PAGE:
CDR Featured on TCOM’s Youtube Channel – Our Research Brief Surpassed 500 Views!

We may not be as  popular as ‘Baby Shark’ (currently sporting ~13 billion views on Youtube!), however CDR’s video on the use of machine learning to analyze CANS data has earned over 500 views!  Our video has been showcased by the University of Kentucky Center for Innovation in Population Health (The “IPH Center”) aka the original CANS experts.  We are proud to be included among other innovative TCOM data projects. 

CDR’s video was posted about a year ago, as a part of a discussion on an academic paper we published in Children & Youth Services Review in 2021.  (You can read that paper here, or read see an extended presentation on the model, see here).  However, in such a short amount of time this project has become “old news.”

What do we mean by old news?  Well the methods we use in this paper are currently less sophisticated in comparison to what we use at CDR today.  Before, we used CANS/TCOM data almost exclusively to predict things about CANS/TCOM data.  However, increasingly our team blends TCOM data with administrative data. We shared an example of our more relevant work at the latest TCOM Convention hosted by the University of Kentucky. We presented with our partners at the Allegheny County Department of Human Services where we have been using TCOM data (FAST in particular) to identify profiles of families more likely to experience a home removal, or a child in the court system, etc.  These concrete, administrative outcomes provide excellent validation, and are a touchstone for TCOM data.  

Furthermore, machine learning’s role in human service data has grown beyond finding trends.  For instance, CDR’s spring DataTalk featuring TCOM’s creator, John Lyons, included John’s expertise on a myriad of projects.  One project he mentioned involves training machines to listen to evaluations, and provide a draft of a scored CANS to the rater.  Another exciting idea that came up, is establishing AI characters with which CANS raters can hone their assessment skills. Students can interview an AI in order to practice information gathering and gain the skills to probe subjects more deeply for insights.  This innovation could lead to both improved CANS ratings, and better TCOM practices in the field.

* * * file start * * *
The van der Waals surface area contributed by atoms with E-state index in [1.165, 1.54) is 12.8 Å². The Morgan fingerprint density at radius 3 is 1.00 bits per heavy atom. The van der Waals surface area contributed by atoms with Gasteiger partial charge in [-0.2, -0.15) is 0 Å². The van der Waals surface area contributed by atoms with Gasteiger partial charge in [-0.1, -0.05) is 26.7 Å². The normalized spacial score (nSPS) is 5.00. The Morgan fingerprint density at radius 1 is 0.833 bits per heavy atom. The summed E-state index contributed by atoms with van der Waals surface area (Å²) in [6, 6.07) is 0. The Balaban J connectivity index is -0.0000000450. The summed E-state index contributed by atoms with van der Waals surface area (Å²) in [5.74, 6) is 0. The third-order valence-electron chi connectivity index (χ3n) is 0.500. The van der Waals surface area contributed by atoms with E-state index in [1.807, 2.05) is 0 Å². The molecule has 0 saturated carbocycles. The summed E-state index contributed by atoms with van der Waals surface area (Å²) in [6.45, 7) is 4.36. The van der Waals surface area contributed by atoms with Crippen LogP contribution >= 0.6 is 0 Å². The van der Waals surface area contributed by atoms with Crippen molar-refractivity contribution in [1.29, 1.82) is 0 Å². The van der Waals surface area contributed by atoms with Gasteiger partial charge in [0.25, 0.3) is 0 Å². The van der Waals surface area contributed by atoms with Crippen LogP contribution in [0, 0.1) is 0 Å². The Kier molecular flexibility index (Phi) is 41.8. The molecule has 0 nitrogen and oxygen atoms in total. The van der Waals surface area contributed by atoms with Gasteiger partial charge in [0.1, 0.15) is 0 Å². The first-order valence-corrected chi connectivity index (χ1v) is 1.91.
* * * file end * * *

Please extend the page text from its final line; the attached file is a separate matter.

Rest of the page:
The possibilities for AI abound.  The deceptively simple act of scheduling will soon be improved by AI, which can account for a client’s transportation options and specialist preferences.  Cognitive behavioral training robots are becoming quite commonplace in Human Services.  While it is absolutely true that interpersonal connection will remain the essential ingredient for real therapy at a fundamental level, it’s also true that well refined and focused machines may allow us to extend the impact of our best interventions, and help connect people to the in person supports they need, faster.  

This is an exciting time for behavioral health. Our challenges are clear: our diminishing workforce, the rising tide of mental health crises like suicide and drug addiction, and the continued pressures of our stressed planet Earth. However, we also have new and unprecedented resources to strengthen our collective willingness to help. Use of TCOM tools and advanced AI offers us the ability to better understand our clients, and to craft new paths for improvement.  We have a lot of information about our struggles and crises, which can help orient our work.  Paired with new technology, we can make a bigger impact than ever before.  At 500 views of our video, I’m glad CDR can be a (profoundly modest) part of the effort!